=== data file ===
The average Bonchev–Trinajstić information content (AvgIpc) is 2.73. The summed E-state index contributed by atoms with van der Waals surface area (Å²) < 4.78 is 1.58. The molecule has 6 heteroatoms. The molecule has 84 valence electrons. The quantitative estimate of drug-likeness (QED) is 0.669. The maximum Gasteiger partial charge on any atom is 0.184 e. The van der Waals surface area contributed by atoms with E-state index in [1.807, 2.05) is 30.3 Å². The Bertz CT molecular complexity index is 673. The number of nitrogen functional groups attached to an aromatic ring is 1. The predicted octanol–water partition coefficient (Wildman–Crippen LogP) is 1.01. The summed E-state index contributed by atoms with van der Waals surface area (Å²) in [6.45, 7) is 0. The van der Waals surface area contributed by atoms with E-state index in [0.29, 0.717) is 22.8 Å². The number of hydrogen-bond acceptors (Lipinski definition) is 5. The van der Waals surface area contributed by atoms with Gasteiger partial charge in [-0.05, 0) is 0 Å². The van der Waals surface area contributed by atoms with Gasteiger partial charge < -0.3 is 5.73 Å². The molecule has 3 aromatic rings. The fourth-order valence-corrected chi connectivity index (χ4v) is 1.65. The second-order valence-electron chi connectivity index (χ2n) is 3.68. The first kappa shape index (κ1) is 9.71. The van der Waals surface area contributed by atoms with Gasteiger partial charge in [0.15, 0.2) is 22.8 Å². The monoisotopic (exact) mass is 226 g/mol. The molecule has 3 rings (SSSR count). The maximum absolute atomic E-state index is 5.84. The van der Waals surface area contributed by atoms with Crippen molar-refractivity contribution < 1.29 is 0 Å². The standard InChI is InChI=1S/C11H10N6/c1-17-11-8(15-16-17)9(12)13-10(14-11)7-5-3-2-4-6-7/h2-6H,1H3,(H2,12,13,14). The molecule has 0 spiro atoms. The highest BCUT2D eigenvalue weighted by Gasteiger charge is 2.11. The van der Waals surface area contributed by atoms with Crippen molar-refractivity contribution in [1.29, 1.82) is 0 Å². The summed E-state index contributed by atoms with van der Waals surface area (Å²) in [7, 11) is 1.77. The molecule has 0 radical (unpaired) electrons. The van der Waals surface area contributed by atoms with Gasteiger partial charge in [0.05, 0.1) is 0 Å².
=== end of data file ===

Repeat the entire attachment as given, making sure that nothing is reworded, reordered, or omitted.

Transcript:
The average Bonchev–Trinajstić information content (AvgIpc) is 2.73. The summed E-state index contributed by atoms with van der Waals surface area (Å²) < 4.78 is 1.58. The molecule has 6 heteroatoms. The molecule has 84 valence electrons. The quantitative estimate of drug-likeness (QED) is 0.669. The maximum Gasteiger partial charge on any atom is 0.184 e. The van der Waals surface area contributed by atoms with E-state index in [1.807, 2.05) is 30.3 Å². The Bertz CT molecular complexity index is 673. The number of nitrogen functional groups attached to an aromatic ring is 1. The predicted octanol–water partition coefficient (Wildman–Crippen LogP) is 1.01. The summed E-state index contributed by atoms with van der Waals surface area (Å²) in [6.45, 7) is 0. The van der Waals surface area contributed by atoms with E-state index in [0.29, 0.717) is 22.8 Å². The number of hydrogen-bond acceptors (Lipinski definition) is 5. The van der Waals surface area contributed by atoms with Gasteiger partial charge in [-0.05, 0) is 0 Å². The van der Waals surface area contributed by atoms with Gasteiger partial charge < -0.3 is 5.73 Å². The molecule has 3 aromatic rings. The fourth-order valence-corrected chi connectivity index (χ4v) is 1.65. The second-order valence-electron chi connectivity index (χ2n) is 3.68. The first kappa shape index (κ1) is 9.71. The van der Waals surface area contributed by atoms with Gasteiger partial charge in [0.15, 0.2) is 22.8 Å². The monoisotopic (exact) mass is 226 g/mol. The molecule has 3 rings (SSSR count). The maximum absolute atomic E-state index is 5.84. The van der Waals surface area contributed by atoms with Crippen molar-refractivity contribution < 1.29 is 0 Å². The standard InChI is InChI=1S/C11H10N6/c1-17-11-8(15-16-17)9(12)13-10(14-11)7-5-3-2-4-6-7/h2-6H,1H3,(H2,12,13,14). The molecule has 0 spiro atoms. The highest BCUT2D eigenvalue weighted by Gasteiger charge is 2.11. The van der Waals surface area contributed by atoms with Crippen molar-refractivity contribution in [1.29, 1.82) is 0 Å². The summed E-state index contributed by atoms with van der Waals surface area (Å²) in [7, 11) is 1.77. The molecule has 0 radical (unpaired) electrons. The van der Waals surface area contributed by atoms with Gasteiger partial charge in [0.05, 0.1) is 0 Å².